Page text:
Latest statistics and graphics on refugee and migrant children
Latest information on children arriving in Europe
Refugee and migrant children in Europe and Central Asia by country
Refugee and Migrant Children in Europe overview of trends (January-June 2020)
The demography of those arriving
Gender and age breakdown of accompanied and unaccompanied and separated children by country of arrival
Overall, the proportion of boys among arrivals remains high: 85% of children who arrived through various Mediterranean routes between January and June 2020 were boys. The proportion of girls arriving alone in Greece in the same period decreased by half (19%) compared to the first half in 2019 (42%), whereas the proportion of boys arriving unaccompanied in Italy remained consistent with previous trends. The proportion of boys among arrivals to Malta remained similar compared to the children arrived in the whole of 2019.
Among the 3,033 accompanied children who arrived in Greece, Bulgaria and Malta between January and June 2020, 30% were 0 to 4 years old, 53% were 5 to 14 years old and 17% were 15 to 17 years old. The age breakdown for accompanied children in Italy, Spain and Cyprus is not available.
Reception on arrival as of June 2020
Of all children present in Greece, 48% were living in urban areas (apartments, hotels, shelters for unaccompanied children, self-settled, etc.); 28% were in accommodation sites; 1% were in safe zones for unaccompanied children and 23% were in Reception and Identification Centres.
An estimated 45,100 children were present in Greece as of 30 June 2020, an increase from 32,000 in June 2019.
The majority of UASC registered at the end of June 2020 (94%) were in shelters for unaccompanied children run by state authorities and non-profit entities, while the rest were in family care arrangements (6%).
As of June 2020, some 5,016 unaccompanied migrant and asylum-seeking children (95% boys and 5% girls) were present in the country.
- 101 children, including 48 unaccompanied children, were accommodated in reception facilities in Sofia and Southern Bulgaria.
There are specialised government-run reception centers across the 17 Autonomous communities and the 2 autonomous cities of Ceuta and Melilla available to accommodate children.
As of the end of February 2020, there were 11,978 UASC in reception (1,099 female and 10,879 male), according to the ADEXTTRA registry of unaccompanied migrant children.
Bosnia and Herzegovina
Migrant and asylum-seeking/refugee children are hosted in Temporary Reception Centres and other formal accommodation throughout Bosnia and Herzegovina.
Unaccompanied children were accommodated in Usivak, Bira, Miral, Borici, Sedra, and Blazuj Temporary Reception Centers.
As of June 2020, a total of 817 migrant and asylum-seeking/ refugee children were present in the country. Of these 468 children (268 boys and 200 girls) were accommodated with family members and 349 were unaccompanied (348 boys, one girl).
Asylum applications and decisions
Asylum applications lodged by children, including unaccompanied and separated children, between January and June 2020 – by country of asylum*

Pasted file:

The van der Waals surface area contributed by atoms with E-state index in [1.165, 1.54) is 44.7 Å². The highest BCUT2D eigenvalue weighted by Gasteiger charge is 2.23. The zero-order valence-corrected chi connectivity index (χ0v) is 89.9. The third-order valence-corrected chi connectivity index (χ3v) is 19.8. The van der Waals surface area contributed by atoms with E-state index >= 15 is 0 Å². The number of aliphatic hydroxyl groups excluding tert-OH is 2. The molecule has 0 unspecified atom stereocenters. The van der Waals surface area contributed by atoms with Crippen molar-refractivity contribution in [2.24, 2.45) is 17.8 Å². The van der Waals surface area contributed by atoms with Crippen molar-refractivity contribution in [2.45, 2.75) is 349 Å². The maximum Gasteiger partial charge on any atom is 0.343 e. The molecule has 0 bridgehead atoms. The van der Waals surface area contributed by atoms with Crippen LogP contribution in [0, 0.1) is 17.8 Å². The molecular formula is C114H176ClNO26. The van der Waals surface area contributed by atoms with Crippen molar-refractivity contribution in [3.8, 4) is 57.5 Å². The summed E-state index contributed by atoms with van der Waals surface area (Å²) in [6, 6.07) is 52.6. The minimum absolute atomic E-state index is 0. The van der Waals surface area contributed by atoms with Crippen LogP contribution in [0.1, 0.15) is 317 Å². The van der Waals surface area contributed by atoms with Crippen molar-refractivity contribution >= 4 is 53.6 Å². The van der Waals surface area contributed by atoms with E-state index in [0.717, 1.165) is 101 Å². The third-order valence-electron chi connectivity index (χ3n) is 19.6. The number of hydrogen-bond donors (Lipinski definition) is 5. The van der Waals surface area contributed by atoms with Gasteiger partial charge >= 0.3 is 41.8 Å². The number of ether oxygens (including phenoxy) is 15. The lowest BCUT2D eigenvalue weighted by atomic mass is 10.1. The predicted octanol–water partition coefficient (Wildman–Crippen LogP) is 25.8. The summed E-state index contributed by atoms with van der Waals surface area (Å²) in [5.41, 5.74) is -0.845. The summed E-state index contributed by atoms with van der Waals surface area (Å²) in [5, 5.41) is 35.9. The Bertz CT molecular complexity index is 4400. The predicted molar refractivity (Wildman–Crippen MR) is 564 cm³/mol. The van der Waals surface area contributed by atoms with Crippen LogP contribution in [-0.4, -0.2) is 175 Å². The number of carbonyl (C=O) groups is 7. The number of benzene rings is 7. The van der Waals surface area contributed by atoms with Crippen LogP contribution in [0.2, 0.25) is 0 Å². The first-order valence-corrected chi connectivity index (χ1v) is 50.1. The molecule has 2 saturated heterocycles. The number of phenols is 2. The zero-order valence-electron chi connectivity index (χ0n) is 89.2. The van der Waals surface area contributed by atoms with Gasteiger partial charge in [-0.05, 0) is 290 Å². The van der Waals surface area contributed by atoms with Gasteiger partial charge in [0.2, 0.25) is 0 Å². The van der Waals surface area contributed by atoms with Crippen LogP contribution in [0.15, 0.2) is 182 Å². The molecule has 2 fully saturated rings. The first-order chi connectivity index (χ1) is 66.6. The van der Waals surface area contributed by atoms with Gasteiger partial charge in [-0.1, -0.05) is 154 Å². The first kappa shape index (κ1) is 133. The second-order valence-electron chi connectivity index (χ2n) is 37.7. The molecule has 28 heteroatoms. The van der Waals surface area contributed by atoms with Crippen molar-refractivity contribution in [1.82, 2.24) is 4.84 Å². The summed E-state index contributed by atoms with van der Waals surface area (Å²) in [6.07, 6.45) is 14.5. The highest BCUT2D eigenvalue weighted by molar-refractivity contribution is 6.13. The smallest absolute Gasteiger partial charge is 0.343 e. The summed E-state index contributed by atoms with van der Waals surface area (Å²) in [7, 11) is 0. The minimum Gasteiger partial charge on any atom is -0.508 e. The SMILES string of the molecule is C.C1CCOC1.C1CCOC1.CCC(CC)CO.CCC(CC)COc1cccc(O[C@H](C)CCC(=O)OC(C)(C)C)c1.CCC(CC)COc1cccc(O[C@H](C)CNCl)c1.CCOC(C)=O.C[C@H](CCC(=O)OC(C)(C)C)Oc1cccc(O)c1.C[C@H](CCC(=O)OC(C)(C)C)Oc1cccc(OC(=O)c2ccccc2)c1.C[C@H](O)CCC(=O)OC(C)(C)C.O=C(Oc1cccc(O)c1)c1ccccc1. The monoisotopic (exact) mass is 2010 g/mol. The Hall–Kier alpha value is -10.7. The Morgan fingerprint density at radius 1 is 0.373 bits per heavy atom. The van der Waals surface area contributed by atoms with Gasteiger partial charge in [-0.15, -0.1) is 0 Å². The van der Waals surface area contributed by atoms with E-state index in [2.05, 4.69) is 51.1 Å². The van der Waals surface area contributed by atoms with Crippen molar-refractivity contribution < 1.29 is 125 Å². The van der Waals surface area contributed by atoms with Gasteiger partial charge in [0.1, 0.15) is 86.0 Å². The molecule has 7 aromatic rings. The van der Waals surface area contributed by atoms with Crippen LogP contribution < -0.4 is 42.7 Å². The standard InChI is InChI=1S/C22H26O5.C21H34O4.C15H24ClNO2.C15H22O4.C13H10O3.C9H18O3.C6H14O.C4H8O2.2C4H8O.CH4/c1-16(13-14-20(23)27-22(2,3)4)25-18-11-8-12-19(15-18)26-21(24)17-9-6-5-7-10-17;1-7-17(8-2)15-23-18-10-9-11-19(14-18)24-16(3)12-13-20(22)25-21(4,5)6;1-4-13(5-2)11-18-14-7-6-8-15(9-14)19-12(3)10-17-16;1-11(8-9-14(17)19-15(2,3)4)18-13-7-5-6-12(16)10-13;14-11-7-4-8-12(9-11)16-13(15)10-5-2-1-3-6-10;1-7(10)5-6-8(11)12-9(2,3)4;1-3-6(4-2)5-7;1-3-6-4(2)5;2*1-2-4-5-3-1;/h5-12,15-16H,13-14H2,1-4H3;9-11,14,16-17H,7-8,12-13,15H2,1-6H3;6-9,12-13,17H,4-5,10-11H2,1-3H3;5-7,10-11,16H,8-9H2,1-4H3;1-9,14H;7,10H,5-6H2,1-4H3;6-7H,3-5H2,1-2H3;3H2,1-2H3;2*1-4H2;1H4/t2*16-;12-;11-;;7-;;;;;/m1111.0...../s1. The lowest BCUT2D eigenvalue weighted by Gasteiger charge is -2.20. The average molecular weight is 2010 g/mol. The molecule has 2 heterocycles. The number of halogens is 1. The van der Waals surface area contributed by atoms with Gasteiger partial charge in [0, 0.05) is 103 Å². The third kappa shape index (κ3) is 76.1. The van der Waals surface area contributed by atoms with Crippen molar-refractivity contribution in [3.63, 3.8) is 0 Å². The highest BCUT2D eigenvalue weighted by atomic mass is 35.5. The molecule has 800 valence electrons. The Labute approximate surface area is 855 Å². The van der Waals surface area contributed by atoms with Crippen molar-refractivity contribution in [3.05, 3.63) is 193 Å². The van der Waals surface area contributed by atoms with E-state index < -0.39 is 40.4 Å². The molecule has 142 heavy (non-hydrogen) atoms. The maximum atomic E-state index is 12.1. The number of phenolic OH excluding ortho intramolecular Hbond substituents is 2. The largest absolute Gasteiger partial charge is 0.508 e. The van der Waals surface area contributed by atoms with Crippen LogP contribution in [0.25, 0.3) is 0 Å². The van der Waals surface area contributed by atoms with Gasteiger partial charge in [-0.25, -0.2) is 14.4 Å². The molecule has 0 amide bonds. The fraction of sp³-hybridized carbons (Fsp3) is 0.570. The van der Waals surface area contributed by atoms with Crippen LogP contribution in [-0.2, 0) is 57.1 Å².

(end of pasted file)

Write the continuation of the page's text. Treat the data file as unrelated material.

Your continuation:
During the first half of 2020, countries in Europe recorded some 218,755 new asylum seekers. Nearly a third of them (69,010) were children – a decrease of 29% compared to the number of child asylum applicants in the first half in 2019 (97,235).
During the first half of 2020, the Syrian Arab Republic continued to be most common country of origin among child asylum seekers (22%), followed by Afghanistan (13%), Iraq (6%), Venezuela, Colombia and Eritrea (4% each).
45% of all child asylum seekers were female. Among the top countries of origin for child asylum seekers, females represented a high proportion of those from Côte d’Ivoire (64%), followed by Guinea (54%), Nigeria (52%), Venezuela (50%), Turkey and the Democratic Republic of Congo (49%), Colombia (48%), Russian Federation (47%), Eritrea and Syrian Arab Republic (46% each).
Like previous years, Germany remained the top destination for refugee and migrant children, registering 37% of all child asylum applications between January and June 2020 (25,755 children). Other countries that recorded large numbers of child asylum seekers included France (9,590 children, 14%), Greece (8,385 children, 12%), Spain (8,115 children, 12%), and the United Kingdom (3,445 children, 5%).
Decisions on child asylum applications
Between January and June 2020, a total of 74,635 decisions were issued for child asylum claims by national authorities across Europe. Among those, 60% were positive – a similar percentage as compared to the first half of 2019 (59%). Most decisions granting refugee status and subsidiary protection were issued by Germany to Syrian, Iraqi and Afghan children, while the majority of decisions granting humanitarian status were issued by Spain to Venezuelan and Ukrainian children.
Of all children who received a positive decision, 68% were granted refugee status (slightly down from 72% same period in 2019), 18% were granted subsidiary protection (19% same period in 2019) and 15% humanitarian status (up from 9% same period in 2019).